Maybe I spend a little too much time trying to connect my past with who I am today. Since returning to my homeland in The Silver Valley, I have been playing "connect the dots" in order to facilitate my unending quest for the missing pieces. I have spent countless hours driving around Wallace to see what was and what is left. I drive by old buildings, my old home on Cedar Street, the site of where the hospital stood where I came into this world, and the site of my old grade school, junior high school, and high school. There is not much left except for the ghosts of days long gone.
I don't know any of the people who are on the street corners. I used to know everyone. I don't recognize the names of the businesses anymore. How can multiple generations of things just be gone? Who gave the new people the right to change things? I am sure that many of the people who live now in Wallace don't even know what mining was all about.
However, the real kicker came last Saturday when my wife and I were driving around Wallace and I saw I sign that made me screech the car to a halt and quickly drive around the block again.
My wife asked me what was wrong, and I replied tersely that I thought I had seen something, but I could not believe that it could be true, so I wanted to see it again.
But, there it was, a sandwich board on the sidewalk in front of the old Cornell-Ward Funeral Home that said "Parlor Antiques" This had to be some kind of sick joke. I didn't know for sure that the old funeral home was gone, although I had suspected it might be relegated to only part-time use. But the idea of turning on old funeral home into a tourist trap was beyond any sense of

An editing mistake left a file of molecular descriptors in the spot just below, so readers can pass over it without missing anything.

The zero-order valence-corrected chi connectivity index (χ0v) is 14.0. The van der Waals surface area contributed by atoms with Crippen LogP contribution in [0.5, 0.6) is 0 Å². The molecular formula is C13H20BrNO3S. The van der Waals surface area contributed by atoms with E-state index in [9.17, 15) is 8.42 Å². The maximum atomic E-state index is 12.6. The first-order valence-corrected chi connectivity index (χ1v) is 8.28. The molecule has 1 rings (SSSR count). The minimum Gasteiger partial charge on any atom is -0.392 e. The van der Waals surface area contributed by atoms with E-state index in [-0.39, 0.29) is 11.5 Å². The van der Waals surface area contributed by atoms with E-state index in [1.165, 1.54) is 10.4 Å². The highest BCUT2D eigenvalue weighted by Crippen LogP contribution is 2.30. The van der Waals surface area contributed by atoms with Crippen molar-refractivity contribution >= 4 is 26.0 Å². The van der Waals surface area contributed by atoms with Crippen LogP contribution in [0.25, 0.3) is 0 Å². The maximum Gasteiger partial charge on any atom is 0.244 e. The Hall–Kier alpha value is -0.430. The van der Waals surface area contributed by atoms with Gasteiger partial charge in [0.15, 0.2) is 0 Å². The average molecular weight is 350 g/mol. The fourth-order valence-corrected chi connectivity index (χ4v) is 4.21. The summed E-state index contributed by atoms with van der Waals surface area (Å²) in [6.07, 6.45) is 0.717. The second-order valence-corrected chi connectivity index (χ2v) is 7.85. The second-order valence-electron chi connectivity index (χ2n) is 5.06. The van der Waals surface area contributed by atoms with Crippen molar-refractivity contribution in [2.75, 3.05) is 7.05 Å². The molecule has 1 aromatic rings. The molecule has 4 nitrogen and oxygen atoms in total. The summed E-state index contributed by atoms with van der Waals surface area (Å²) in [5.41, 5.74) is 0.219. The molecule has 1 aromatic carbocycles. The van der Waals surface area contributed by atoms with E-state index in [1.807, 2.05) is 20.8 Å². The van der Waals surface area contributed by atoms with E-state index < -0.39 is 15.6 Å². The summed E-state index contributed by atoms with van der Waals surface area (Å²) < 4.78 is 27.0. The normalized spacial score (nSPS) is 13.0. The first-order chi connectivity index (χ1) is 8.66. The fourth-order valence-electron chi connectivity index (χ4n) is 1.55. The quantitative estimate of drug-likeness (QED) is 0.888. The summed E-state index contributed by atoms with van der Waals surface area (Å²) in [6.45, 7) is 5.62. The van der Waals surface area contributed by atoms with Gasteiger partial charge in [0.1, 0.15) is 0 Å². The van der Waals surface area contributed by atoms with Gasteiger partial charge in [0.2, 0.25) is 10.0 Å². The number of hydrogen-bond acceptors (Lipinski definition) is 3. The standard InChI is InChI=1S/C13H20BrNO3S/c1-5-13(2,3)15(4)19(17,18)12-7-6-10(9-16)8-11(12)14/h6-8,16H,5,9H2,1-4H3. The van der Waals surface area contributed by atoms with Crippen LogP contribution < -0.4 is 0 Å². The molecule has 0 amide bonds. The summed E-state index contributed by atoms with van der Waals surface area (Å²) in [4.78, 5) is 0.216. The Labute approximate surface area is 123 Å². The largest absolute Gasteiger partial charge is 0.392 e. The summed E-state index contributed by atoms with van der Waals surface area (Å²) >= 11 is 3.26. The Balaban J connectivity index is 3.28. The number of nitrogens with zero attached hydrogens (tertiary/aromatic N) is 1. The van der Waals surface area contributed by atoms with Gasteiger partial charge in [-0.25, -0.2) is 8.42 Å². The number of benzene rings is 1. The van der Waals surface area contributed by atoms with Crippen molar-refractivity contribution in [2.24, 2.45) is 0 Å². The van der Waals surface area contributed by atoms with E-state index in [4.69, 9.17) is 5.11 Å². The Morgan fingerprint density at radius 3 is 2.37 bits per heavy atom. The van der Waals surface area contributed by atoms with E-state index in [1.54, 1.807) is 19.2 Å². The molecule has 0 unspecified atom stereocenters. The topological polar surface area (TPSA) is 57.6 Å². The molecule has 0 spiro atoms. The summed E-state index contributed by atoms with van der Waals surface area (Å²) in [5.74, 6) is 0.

respect for those lives that ended their earthly journey with a stop at the funeral home.
What a slap in the face to families who had said their farewells to dear family members at that place! What a slap in the face to those who had grieved there ! Have we degenerated so much that nothing is sacred anymore? I guess everything is for sale now days, even the memories of those who made this Valley what is was with blood, sweat, and tears, and then went to their final destination. "Parlor Antiques"?
Wallace is full of nothing but antiques stores now. I personally think that they are "junk stores" instead of antiques, but what do I know? So, we sell our past, and it is being sold by people who are new to Wallace. They know nothing of life in a mining town, and yet they want to capitalize on it's history. I will bet most of them have contempt for mining. After all, weren't miners just dirty, uneducated men who knew nothing but bars and cat houses?
My past is not for sale, and especially not in a degrading business called "Parlor Antiques"